Naik v Telkom SA (2000) 21 ILJ 1266 (CCMA)


Alcoholism is a form of incapacity and must be treated as such, rather than as misconduct.


The employee, with 17 years service, was dismissed for being under the influence of alcohol whilst on duty and challenged the fairness of the sanction of dismissal. A year before the incident leading to his dismissal he admitted himself to a rehabilitation centre and benefited from the programme, despite relapses. After he threatened his manager with a panga he was given a final written warning. The incident which led to his dismissal was that he was found passed out in his car when he should have been at an important meeting. The CCMA held that alcoholism is a form of incapacity and that reinstatement to an alternative position was fair.

\Extract from the award:

The upshot of viewing alcoholism as a disease in the employment context is that an employee's displaying the symptoms of alcoholism must, logically, be treated similarly to displays of other medical conditions...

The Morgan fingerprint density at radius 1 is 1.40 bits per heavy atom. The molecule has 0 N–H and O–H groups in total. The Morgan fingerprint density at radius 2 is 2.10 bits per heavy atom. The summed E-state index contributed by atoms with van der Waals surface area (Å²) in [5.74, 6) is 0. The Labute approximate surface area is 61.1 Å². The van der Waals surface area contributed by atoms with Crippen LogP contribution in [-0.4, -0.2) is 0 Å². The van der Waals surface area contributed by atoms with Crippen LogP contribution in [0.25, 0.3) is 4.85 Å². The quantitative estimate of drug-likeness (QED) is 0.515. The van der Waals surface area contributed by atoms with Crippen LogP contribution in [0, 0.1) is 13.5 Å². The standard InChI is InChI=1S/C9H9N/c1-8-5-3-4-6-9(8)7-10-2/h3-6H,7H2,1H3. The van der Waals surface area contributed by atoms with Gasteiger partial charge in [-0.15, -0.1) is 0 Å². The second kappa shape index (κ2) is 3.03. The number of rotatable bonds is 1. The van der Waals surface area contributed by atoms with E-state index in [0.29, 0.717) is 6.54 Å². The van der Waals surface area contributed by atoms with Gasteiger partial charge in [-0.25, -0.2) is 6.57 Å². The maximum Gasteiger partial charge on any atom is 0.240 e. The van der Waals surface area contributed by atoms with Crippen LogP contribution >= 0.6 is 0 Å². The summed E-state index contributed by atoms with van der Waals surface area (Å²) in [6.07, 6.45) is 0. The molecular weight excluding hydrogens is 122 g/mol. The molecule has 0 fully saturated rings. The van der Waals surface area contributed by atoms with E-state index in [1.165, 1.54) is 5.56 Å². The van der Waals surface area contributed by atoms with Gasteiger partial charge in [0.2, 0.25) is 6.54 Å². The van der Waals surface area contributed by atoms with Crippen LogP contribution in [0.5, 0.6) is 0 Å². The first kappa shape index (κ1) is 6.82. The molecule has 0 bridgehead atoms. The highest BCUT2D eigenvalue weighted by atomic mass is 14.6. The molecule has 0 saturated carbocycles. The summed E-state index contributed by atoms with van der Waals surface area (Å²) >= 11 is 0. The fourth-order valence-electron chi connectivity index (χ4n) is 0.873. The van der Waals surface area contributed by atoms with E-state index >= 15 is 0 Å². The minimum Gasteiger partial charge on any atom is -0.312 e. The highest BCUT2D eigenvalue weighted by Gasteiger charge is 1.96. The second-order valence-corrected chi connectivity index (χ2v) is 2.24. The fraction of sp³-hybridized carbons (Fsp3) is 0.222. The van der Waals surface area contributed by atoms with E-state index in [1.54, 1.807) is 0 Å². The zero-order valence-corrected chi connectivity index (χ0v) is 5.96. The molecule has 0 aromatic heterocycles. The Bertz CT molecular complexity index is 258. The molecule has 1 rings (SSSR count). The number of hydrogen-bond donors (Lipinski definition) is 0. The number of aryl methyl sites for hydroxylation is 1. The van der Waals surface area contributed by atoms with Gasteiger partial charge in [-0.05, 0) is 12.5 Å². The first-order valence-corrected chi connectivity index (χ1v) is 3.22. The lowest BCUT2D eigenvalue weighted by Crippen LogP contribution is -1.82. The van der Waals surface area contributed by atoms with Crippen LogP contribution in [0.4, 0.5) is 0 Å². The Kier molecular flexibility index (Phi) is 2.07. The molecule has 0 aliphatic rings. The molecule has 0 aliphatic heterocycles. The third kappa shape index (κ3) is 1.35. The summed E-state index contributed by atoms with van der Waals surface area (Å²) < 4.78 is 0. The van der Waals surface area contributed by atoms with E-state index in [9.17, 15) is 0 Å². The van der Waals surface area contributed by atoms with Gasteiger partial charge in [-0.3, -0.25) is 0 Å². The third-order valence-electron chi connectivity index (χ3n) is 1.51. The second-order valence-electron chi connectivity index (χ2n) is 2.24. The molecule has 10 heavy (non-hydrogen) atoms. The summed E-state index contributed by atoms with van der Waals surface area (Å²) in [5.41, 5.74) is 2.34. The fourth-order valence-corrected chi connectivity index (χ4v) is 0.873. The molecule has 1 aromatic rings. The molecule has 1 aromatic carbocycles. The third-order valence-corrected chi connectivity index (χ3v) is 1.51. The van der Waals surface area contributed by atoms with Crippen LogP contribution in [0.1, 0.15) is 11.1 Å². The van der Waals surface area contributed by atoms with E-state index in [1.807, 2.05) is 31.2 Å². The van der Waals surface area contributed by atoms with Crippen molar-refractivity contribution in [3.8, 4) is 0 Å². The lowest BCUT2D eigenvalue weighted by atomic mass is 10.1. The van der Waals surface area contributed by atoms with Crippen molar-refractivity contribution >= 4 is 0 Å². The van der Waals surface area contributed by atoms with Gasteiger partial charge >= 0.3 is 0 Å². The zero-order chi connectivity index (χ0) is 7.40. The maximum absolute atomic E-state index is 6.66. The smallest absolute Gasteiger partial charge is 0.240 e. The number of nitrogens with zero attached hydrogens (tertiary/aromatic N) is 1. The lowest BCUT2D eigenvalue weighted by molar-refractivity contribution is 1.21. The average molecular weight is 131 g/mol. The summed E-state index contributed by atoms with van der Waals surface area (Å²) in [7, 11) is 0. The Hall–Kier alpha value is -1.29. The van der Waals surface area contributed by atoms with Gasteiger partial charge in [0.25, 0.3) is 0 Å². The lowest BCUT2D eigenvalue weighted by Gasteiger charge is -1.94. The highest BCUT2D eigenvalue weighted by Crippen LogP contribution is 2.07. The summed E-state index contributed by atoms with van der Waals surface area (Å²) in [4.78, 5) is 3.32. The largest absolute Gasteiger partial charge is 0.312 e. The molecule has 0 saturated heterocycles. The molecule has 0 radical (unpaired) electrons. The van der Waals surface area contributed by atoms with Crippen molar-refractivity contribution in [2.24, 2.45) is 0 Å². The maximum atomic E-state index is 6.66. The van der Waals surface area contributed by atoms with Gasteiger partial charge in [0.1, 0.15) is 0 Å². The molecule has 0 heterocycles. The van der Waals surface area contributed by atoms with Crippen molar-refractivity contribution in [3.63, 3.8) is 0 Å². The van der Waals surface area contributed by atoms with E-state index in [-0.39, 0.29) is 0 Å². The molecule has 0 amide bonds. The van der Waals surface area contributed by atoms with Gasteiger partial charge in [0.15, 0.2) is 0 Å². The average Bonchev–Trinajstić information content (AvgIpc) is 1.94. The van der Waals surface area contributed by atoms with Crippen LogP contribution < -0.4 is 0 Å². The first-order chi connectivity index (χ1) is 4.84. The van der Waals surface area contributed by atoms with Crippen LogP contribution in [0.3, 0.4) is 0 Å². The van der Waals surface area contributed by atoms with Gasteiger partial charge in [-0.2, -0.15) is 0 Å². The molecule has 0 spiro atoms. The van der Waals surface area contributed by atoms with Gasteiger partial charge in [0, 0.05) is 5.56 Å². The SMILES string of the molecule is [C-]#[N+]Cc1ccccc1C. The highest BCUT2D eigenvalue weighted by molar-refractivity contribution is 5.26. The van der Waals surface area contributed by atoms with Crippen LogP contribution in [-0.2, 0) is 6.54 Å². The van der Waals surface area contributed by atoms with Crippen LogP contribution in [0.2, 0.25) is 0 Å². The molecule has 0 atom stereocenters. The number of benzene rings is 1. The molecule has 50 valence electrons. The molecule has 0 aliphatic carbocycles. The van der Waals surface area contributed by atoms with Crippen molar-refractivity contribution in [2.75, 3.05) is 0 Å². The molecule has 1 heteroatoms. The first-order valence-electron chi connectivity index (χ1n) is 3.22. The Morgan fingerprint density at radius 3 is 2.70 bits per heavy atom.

...there is conduct in the workplace involving the use or abuse of alcohol which may correctly be described as misconduct. This is especially in the case of persons who are not dependent on it...

If we are to view alcohol abuse by alcoholics as incapacity, then the compelling truth is that to dismiss an alcoholic merely because he turns up at work drunk for the second time but after a final written warning, would be analogous to dismissing an employee suffering from cancer because, in the course of his treatment, he was unfit to work on a given day...

...when considering how to deal with the applicant's incapacity, thought must be given to the nature of the job; the extent to which the illness incapacitates the applicant; the length of time that the applicant would have to be away from work to rehabilitate; and the possibility of securing a temporary replacement...Before dismissal can be effected the extent of the disability suffered as well as the availability of alternative work must be considered.